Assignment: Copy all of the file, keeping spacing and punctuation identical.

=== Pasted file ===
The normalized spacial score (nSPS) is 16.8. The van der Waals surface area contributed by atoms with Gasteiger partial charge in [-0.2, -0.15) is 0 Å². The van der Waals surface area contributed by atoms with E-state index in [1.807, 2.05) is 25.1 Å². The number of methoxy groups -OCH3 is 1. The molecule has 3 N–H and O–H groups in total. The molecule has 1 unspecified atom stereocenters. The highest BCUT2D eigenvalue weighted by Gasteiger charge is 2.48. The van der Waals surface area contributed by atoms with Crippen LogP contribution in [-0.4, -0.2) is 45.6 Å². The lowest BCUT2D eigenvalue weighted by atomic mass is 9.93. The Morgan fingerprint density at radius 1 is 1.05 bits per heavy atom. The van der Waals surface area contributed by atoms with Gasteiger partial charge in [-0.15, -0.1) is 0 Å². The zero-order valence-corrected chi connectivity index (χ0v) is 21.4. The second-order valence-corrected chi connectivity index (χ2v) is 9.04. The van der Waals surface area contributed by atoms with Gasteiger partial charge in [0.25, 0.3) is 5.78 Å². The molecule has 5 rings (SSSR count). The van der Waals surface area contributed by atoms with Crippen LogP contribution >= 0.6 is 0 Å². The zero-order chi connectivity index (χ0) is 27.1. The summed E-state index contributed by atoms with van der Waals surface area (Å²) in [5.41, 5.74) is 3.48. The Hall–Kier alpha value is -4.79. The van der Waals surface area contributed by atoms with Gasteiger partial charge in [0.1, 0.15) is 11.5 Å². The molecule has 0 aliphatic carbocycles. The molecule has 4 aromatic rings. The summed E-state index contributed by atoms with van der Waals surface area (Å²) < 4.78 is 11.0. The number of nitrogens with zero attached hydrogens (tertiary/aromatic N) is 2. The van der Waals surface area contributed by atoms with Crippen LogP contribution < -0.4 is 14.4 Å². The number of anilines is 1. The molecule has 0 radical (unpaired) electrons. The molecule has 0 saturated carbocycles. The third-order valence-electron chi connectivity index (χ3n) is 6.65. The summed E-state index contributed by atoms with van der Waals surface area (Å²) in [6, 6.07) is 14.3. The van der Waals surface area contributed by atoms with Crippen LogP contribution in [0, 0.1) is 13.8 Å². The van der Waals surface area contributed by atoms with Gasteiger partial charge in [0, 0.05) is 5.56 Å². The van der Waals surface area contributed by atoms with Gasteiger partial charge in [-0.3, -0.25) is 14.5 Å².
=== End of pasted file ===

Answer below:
The normalized spacial score (nSPS) is 16.8. The van der Waals surface area contributed by atoms with Gasteiger partial charge in [-0.2, -0.15) is 0 Å². The van der Waals surface area contributed by atoms with E-state index in [1.807, 2.05) is 25.1 Å². The number of methoxy groups -OCH3 is 1. The molecule has 3 N–H and O–H groups in total. The molecule has 1 unspecified atom stereocenters. The highest BCUT2D eigenvalue weighted by Gasteiger charge is 2.48. The van der Waals surface area contributed by atoms with Crippen LogP contribution in [-0.4, -0.2) is 45.6 Å². The lowest BCUT2D eigenvalue weighted by atomic mass is 9.93. The Morgan fingerprint density at radius 1 is 1.05 bits per heavy atom. The van der Waals surface area contributed by atoms with Gasteiger partial charge in [-0.15, -0.1) is 0 Å². The zero-order valence-corrected chi connectivity index (χ0v) is 21.4. The second-order valence-corrected chi connectivity index (χ2v) is 9.04. The van der Waals surface area contributed by atoms with Gasteiger partial charge in [0.25, 0.3) is 5.78 Å². The molecule has 5 rings (SSSR count). The van der Waals surface area contributed by atoms with Crippen LogP contribution >= 0.6 is 0 Å². The zero-order chi connectivity index (χ0) is 27.1. The summed E-state index contributed by atoms with van der Waals surface area (Å²) in [5.41, 5.74) is 3.48. The Hall–Kier alpha value is -4.79. The van der Waals surface area contributed by atoms with Gasteiger partial charge in [0.1, 0.15) is 11.5 Å². The molecule has 0 aliphatic carbocycles. The molecule has 4 aromatic rings. The summed E-state index contributed by atoms with van der Waals surface area (Å²) < 4.78 is 11.0. The number of nitrogens with zero attached hydrogens (tertiary/aromatic N) is 2. The van der Waals surface area contributed by atoms with Crippen LogP contribution < -0.4 is 14.4 Å². The number of anilines is 1. The molecule has 0 radical (unpaired) electrons. The molecule has 0 saturated carbocycles. The third-order valence-electron chi connectivity index (χ3n) is 6.65. The summed E-state index contributed by atoms with van der Waals surface area (Å²) in [6, 6.07) is 14.3. The van der Waals surface area contributed by atoms with Crippen LogP contribution in [0, 0.1) is 13.8 Å². The van der Waals surface area contributed by atoms with Gasteiger partial charge in [0, 0.05) is 5.56 Å². The van der Waals surface area contributed by atoms with Gasteiger partial charge in [-0.3, -0.25) is 14.5 Å².